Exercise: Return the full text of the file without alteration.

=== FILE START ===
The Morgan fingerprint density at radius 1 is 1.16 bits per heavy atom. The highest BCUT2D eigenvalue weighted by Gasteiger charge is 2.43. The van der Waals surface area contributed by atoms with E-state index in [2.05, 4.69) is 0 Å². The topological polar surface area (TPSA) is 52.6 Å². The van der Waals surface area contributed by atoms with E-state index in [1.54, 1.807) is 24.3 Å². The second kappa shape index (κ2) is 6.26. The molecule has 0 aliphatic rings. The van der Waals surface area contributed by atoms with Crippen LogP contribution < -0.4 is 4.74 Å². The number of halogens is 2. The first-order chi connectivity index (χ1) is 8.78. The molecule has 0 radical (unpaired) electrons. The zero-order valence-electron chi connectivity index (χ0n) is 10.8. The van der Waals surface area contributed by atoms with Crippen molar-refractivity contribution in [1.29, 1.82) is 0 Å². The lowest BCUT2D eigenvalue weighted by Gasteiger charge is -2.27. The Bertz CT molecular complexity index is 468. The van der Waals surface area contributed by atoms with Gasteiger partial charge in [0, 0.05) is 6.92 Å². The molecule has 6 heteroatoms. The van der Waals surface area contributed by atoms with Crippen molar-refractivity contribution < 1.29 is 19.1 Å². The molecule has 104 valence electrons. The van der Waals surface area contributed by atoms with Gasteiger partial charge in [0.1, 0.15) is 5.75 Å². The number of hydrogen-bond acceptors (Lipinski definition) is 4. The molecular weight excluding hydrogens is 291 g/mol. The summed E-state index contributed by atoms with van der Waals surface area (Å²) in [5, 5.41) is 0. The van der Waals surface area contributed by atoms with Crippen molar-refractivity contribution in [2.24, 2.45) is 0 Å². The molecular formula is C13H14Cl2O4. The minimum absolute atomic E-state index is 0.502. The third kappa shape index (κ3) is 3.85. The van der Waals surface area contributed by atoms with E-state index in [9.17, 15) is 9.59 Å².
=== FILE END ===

The Morgan fingerprint density at radius 1 is 1.16 bits per heavy atom. The highest BCUT2D eigenvalue weighted by Gasteiger charge is 2.43. The van der Waals surface area contributed by atoms with E-state index in [2.05, 4.69) is 0 Å². The topological polar surface area (TPSA) is 52.6 Å². The van der Waals surface area contributed by atoms with E-state index in [1.54, 1.807) is 24.3 Å². The second kappa shape index (κ2) is 6.26. The molecule has 0 aliphatic rings. The van der Waals surface area contributed by atoms with Crippen LogP contribution < -0.4 is 4.74 Å². The number of halogens is 2. The first-order chi connectivity index (χ1) is 8.78. The molecule has 0 radical (unpaired) electrons. The zero-order valence-electron chi connectivity index (χ0n) is 10.8. The van der Waals surface area contributed by atoms with Crippen molar-refractivity contribution in [1.29, 1.82) is 0 Å². The lowest BCUT2D eigenvalue weighted by Gasteiger charge is -2.27. The Bertz CT molecular complexity index is 468. The van der Waals surface area contributed by atoms with Gasteiger partial charge in [0, 0.05) is 6.92 Å². The molecule has 6 heteroatoms. The van der Waals surface area contributed by atoms with Crippen molar-refractivity contribution < 1.29 is 19.1 Å². The molecule has 104 valence electrons. The van der Waals surface area contributed by atoms with Gasteiger partial charge in [0.1, 0.15) is 5.75 Å². The number of hydrogen-bond acceptors (Lipinski definition) is 4. The molecular weight excluding hydrogens is 291 g/mol. The summed E-state index contributed by atoms with van der Waals surface area (Å²) in [5, 5.41) is 0. The van der Waals surface area contributed by atoms with Crippen molar-refractivity contribution in [2.24, 2.45) is 0 Å². The molecular formula is C13H14Cl2O4. The minimum absolute atomic E-state index is 0.502. The third kappa shape index (κ3) is 3.85. The van der Waals surface area contributed by atoms with E-state index in [9.17, 15) is 9.59 Å².